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Agencies Report to Congress on Widespread Failure to Comply With Mental Health Parity Rules and Seek Expanded Enforcement Tools


· 5 minute read


· 5 minute read

2022 MHPAEA Report to Congress; EBSA News Release 22-89-NAT (Jan. 25, 2022)

Report to Congress

News Release

The DOL, HHS, and IRS have issued a pointed report to Congress on the pervasive failure by group health plans to comply with the Mental Health Parity and Addiction Equity Act (MHPAEA). The report is required by the Consolidated Appropriations Act, 2021 (CAA), which expanded mental health parity compliance obligations by requiring health plans and insurers that impose nonquantitative treatment limitations (NQTLs) on mental health or substance use disorder benefits (such as restrictions based on facility type) to perform and document (and provide upon request) comparative analyses of the NQTLs’ design and application (see our Checkpoint article). Intended to satisfy the new CAA annual reporting requirement as well as the existing DOL biennial reporting requirement about general MHPAEA compliance, the 2022 report highlights the agencies’ MHPAEA resources and enforcement efforts and details the struggles to interpret, implement, and enforce the NQTL comparative analysis requirement. The DOL also separately released its 2021 MHPAEA Enforcement Fact Sheet (see our Checkpoint article).

The report to Congress emphasizes that health plans and insurers are failing to deliver parity in mental health and substance use disorder benefits and identifies the top noncompliant NQTLs. These include limitation or exclusion of applied behavior analysis (ABA) therapy or other services to treat autism, restrictive billing requirements, limitation or exclusion of medication-assisted treatment (MAT) for opioid use disorder, preauthorization or precertification requirements, and limitation or exclusion of nutritional counseling. Between April and October 2021, the DOL requested and received NQTL comparative analyses from 156 plans and insurers, and none contained sufficient information upon initial receipt. While the review process is ongoing and no final determinations have been issued, the report highlights that the DOL ultimately obtained sufficient information to make initial determinations of noncompliance for 30 plans and insurers in connection with 48 impermissible NQTLs. The report outlines a long list of common deficiencies among the analyses received thus far, including a reliance on conclusory assertions that lack specific supporting evidence or detailed explanation.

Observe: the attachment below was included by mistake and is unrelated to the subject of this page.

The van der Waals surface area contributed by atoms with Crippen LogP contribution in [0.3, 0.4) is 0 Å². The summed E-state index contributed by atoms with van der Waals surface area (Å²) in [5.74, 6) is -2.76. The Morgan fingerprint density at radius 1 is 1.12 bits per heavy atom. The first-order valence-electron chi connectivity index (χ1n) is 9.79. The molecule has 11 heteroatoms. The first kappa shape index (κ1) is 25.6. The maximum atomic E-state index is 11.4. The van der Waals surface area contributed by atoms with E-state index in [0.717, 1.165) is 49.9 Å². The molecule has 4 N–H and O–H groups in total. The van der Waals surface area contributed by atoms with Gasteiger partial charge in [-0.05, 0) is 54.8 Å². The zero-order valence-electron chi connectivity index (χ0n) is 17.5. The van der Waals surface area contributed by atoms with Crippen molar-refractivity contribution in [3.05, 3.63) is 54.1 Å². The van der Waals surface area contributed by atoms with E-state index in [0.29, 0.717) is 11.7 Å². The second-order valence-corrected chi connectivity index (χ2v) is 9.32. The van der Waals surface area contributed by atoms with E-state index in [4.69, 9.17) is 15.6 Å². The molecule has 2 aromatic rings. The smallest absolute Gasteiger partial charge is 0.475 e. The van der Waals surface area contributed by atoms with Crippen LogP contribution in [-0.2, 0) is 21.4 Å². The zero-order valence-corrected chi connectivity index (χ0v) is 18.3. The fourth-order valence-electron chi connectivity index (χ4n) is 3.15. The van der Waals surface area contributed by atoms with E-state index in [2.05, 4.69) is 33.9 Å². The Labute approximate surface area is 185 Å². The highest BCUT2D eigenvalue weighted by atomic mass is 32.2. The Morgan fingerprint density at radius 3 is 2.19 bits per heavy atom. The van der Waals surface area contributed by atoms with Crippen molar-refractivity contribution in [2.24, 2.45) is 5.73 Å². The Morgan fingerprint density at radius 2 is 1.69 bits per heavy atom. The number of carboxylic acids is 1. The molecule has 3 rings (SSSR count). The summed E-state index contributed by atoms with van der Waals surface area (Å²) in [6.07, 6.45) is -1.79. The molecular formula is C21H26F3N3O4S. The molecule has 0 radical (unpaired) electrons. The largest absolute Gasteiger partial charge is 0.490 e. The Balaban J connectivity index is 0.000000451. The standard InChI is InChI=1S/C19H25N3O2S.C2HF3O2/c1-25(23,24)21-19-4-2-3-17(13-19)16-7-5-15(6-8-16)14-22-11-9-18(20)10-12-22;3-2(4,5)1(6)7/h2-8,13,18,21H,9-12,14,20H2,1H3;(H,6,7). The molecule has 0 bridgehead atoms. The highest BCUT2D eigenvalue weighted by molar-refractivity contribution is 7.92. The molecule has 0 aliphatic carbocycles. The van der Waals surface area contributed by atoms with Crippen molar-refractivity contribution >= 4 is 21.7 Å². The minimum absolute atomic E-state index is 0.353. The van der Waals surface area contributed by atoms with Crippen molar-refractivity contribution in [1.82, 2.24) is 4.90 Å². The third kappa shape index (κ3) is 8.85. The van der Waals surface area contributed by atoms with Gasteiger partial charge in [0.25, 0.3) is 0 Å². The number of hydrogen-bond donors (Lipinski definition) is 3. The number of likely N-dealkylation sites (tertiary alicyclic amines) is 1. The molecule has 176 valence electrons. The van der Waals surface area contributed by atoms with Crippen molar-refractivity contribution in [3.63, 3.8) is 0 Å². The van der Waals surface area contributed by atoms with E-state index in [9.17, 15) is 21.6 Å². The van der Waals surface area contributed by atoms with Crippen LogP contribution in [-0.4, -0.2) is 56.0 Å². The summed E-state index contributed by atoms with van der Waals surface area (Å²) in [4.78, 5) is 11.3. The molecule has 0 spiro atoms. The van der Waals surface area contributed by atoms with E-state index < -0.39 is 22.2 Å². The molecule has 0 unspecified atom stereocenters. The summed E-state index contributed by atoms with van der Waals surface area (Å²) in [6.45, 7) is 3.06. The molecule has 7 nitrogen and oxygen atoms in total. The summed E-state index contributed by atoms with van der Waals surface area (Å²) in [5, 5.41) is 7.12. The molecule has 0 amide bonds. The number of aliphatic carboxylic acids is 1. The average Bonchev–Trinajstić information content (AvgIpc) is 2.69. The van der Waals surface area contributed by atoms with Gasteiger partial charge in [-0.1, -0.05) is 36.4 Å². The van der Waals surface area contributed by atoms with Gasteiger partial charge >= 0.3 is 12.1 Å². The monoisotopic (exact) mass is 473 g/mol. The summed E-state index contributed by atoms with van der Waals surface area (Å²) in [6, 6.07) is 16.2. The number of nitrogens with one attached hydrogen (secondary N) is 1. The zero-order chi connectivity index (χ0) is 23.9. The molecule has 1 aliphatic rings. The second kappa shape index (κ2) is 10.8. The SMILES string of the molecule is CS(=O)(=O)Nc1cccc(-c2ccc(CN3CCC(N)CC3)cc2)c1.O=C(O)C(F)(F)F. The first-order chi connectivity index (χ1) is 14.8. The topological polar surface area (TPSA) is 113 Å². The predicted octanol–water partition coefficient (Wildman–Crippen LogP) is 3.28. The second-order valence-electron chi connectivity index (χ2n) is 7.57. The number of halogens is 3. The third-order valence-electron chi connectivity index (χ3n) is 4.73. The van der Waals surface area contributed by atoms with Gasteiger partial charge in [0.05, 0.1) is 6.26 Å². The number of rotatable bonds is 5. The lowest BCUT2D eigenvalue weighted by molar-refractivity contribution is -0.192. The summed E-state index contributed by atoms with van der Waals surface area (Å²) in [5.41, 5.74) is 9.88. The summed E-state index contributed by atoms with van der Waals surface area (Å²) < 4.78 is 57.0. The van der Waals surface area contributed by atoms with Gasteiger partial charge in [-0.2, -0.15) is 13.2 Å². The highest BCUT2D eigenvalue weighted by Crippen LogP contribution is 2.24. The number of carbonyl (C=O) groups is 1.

EBIA Comment: This report serves as a wake-up call to health plan sponsors, insurers, and advisors, a significant number of which, according to the report, were unprepared to provide the required comparative analysis when requested despite having imposed NQTLs for years. Stressing that “proactive and rigorous enforcement is vital,” the report recommends that Congress amend ERISA to authorize the DOL to assess civil monetary penalties for parity violations and directly pursue parity violations by entities that provide administrative services to ERISA group health plans (including health insurers that provide administrative services to ERISA plans and TPAs). For more information, see EBIA’s Group Health Plan Mandates manual at Sections IX.A (“What Is Mental Health Parity and Who Must Comply?”), IX.H (“Mental Health Parity Reporting Requirements”), and IX.J (“Mental Health Parity: Enforcement”). See also EBIA’s Self-Insured Health Plans manual at Section XIII.E (“Coverage Limitations and Exclusions”).

Contributing Editors: EBIA Staff.

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